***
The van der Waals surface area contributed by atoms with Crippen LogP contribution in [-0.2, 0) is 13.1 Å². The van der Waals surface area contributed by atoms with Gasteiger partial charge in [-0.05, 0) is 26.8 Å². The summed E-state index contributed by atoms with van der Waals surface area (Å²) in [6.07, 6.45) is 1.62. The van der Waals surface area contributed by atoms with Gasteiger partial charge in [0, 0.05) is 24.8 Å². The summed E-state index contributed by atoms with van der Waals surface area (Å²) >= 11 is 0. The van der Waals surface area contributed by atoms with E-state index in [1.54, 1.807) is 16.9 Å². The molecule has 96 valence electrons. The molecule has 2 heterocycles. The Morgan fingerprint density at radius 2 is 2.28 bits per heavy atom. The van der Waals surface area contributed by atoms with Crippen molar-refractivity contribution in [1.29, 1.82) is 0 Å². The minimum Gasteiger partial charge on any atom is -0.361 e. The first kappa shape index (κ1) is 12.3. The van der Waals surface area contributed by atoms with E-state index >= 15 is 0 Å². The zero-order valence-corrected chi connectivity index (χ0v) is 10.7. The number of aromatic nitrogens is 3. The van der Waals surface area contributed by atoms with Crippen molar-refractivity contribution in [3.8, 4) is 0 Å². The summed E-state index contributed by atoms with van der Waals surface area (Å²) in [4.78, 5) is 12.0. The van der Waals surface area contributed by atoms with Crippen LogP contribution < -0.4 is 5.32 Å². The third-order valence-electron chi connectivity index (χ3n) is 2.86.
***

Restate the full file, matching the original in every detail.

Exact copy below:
The van der Waals surface area contributed by atoms with Crippen LogP contribution in [-0.2, 0) is 13.1 Å². The van der Waals surface area contributed by atoms with Gasteiger partial charge in [-0.05, 0) is 26.8 Å². The summed E-state index contributed by atoms with van der Waals surface area (Å²) in [6.07, 6.45) is 1.62. The van der Waals surface area contributed by atoms with Gasteiger partial charge in [0, 0.05) is 24.8 Å². The summed E-state index contributed by atoms with van der Waals surface area (Å²) >= 11 is 0. The van der Waals surface area contributed by atoms with E-state index in [1.54, 1.807) is 16.9 Å². The molecule has 96 valence electrons. The molecule has 2 heterocycles. The Morgan fingerprint density at radius 2 is 2.28 bits per heavy atom. The van der Waals surface area contributed by atoms with Crippen molar-refractivity contribution in [1.29, 1.82) is 0 Å². The minimum Gasteiger partial charge on any atom is -0.361 e. The first kappa shape index (κ1) is 12.3. The van der Waals surface area contributed by atoms with E-state index >= 15 is 0 Å². The zero-order valence-corrected chi connectivity index (χ0v) is 10.7. The number of aromatic nitrogens is 3. The van der Waals surface area contributed by atoms with Crippen molar-refractivity contribution in [3.8, 4) is 0 Å². The summed E-state index contributed by atoms with van der Waals surface area (Å²) in [4.78, 5) is 12.0. The van der Waals surface area contributed by atoms with Crippen LogP contribution < -0.4 is 5.32 Å². The third-order valence-electron chi connectivity index (χ3n) is 2.86.